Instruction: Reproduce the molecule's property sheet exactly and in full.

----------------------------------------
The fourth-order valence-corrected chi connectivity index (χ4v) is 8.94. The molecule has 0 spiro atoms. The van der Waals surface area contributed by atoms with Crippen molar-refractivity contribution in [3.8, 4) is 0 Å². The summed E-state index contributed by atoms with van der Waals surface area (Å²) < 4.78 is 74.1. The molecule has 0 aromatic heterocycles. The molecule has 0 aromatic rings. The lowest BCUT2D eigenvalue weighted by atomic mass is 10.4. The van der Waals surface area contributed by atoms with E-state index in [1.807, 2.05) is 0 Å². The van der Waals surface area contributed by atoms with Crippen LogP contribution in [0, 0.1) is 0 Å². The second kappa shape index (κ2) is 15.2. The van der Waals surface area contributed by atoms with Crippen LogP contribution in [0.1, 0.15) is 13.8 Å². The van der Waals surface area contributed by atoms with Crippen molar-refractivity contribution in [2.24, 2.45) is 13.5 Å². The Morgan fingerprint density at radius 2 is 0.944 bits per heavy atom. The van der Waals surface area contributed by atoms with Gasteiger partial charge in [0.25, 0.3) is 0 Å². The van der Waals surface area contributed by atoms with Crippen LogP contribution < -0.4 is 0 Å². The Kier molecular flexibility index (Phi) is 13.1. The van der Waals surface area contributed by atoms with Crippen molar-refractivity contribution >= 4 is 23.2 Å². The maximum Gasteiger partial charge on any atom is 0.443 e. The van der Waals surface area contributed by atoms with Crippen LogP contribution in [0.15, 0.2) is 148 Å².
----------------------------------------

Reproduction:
The fourth-order valence-corrected chi connectivity index (χ4v) is 8.94. The molecule has 0 spiro atoms. The van der Waals surface area contributed by atoms with Crippen molar-refractivity contribution in [3.8, 4) is 0 Å². The summed E-state index contributed by atoms with van der Waals surface area (Å²) < 4.78 is 74.1. The molecule has 0 aromatic heterocycles. The molecule has 0 aromatic rings. The lowest BCUT2D eigenvalue weighted by atomic mass is 10.4. The van der Waals surface area contributed by atoms with E-state index in [1.807, 2.05) is 0 Å². The van der Waals surface area contributed by atoms with Crippen LogP contribution in [0, 0.1) is 0 Å². The second kappa shape index (κ2) is 15.2. The van der Waals surface area contributed by atoms with Crippen LogP contribution in [0.1, 0.15) is 13.8 Å². The van der Waals surface area contributed by atoms with Crippen molar-refractivity contribution in [2.24, 2.45) is 13.5 Å². The Morgan fingerprint density at radius 2 is 0.944 bits per heavy atom. The van der Waals surface area contributed by atoms with Gasteiger partial charge in [0.25, 0.3) is 0 Å². The van der Waals surface area contributed by atoms with Crippen LogP contribution < -0.4 is 0 Å². The Kier molecular flexibility index (Phi) is 13.1. The van der Waals surface area contributed by atoms with Crippen molar-refractivity contribution >= 4 is 23.2 Å². The maximum Gasteiger partial charge on any atom is 0.443 e. The van der Waals surface area contributed by atoms with Crippen LogP contribution in [0.15, 0.2) is 148 Å².